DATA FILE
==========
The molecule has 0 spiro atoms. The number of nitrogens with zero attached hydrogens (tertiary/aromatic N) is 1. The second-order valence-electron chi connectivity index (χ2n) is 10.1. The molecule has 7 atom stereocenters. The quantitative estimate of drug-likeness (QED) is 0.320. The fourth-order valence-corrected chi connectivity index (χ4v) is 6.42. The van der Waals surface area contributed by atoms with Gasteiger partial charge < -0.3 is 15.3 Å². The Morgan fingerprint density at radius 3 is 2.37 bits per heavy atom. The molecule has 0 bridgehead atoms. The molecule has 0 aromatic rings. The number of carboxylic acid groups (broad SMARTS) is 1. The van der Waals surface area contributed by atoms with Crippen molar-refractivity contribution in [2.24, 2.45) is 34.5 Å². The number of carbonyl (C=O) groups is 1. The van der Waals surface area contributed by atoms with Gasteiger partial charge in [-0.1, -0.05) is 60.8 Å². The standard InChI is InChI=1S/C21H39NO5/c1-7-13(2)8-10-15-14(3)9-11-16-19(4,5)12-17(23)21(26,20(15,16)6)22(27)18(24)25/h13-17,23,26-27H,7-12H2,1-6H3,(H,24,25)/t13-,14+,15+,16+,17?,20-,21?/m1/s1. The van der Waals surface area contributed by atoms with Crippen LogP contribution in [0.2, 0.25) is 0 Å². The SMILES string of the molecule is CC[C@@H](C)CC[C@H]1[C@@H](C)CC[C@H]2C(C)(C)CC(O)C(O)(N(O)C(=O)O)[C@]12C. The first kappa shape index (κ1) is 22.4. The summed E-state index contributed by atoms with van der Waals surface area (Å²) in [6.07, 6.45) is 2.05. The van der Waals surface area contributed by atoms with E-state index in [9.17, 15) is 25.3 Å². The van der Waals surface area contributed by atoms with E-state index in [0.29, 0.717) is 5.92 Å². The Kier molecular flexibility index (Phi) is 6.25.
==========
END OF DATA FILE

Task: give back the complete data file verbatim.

The molecule has 0 spiro atoms. The number of nitrogens with zero attached hydrogens (tertiary/aromatic N) is 1. The second-order valence-electron chi connectivity index (χ2n) is 10.1. The molecule has 7 atom stereocenters. The quantitative estimate of drug-likeness (QED) is 0.320. The fourth-order valence-corrected chi connectivity index (χ4v) is 6.42. The van der Waals surface area contributed by atoms with Gasteiger partial charge < -0.3 is 15.3 Å². The Morgan fingerprint density at radius 3 is 2.37 bits per heavy atom. The molecule has 0 bridgehead atoms. The molecule has 0 aromatic rings. The number of carboxylic acid groups (broad SMARTS) is 1. The van der Waals surface area contributed by atoms with Crippen molar-refractivity contribution in [2.24, 2.45) is 34.5 Å². The number of carbonyl (C=O) groups is 1. The van der Waals surface area contributed by atoms with Gasteiger partial charge in [-0.1, -0.05) is 60.8 Å². The standard InChI is InChI=1S/C21H39NO5/c1-7-13(2)8-10-15-14(3)9-11-16-19(4,5)12-17(23)21(26,20(15,16)6)22(27)18(24)25/h13-17,23,26-27H,7-12H2,1-6H3,(H,24,25)/t13-,14+,15+,16+,17?,20-,21?/m1/s1. The van der Waals surface area contributed by atoms with Crippen LogP contribution in [0.2, 0.25) is 0 Å². The SMILES string of the molecule is CC[C@@H](C)CC[C@H]1[C@@H](C)CC[C@H]2C(C)(C)CC(O)C(O)(N(O)C(=O)O)[C@]12C. The first kappa shape index (κ1) is 22.4. The summed E-state index contributed by atoms with van der Waals surface area (Å²) in [6.07, 6.45) is 2.05. The van der Waals surface area contributed by atoms with E-state index in [9.17, 15) is 25.3 Å². The van der Waals surface area contributed by atoms with E-state index in [0.29, 0.717) is 5.92 Å². The Kier molecular flexibility index (Phi) is 6.25.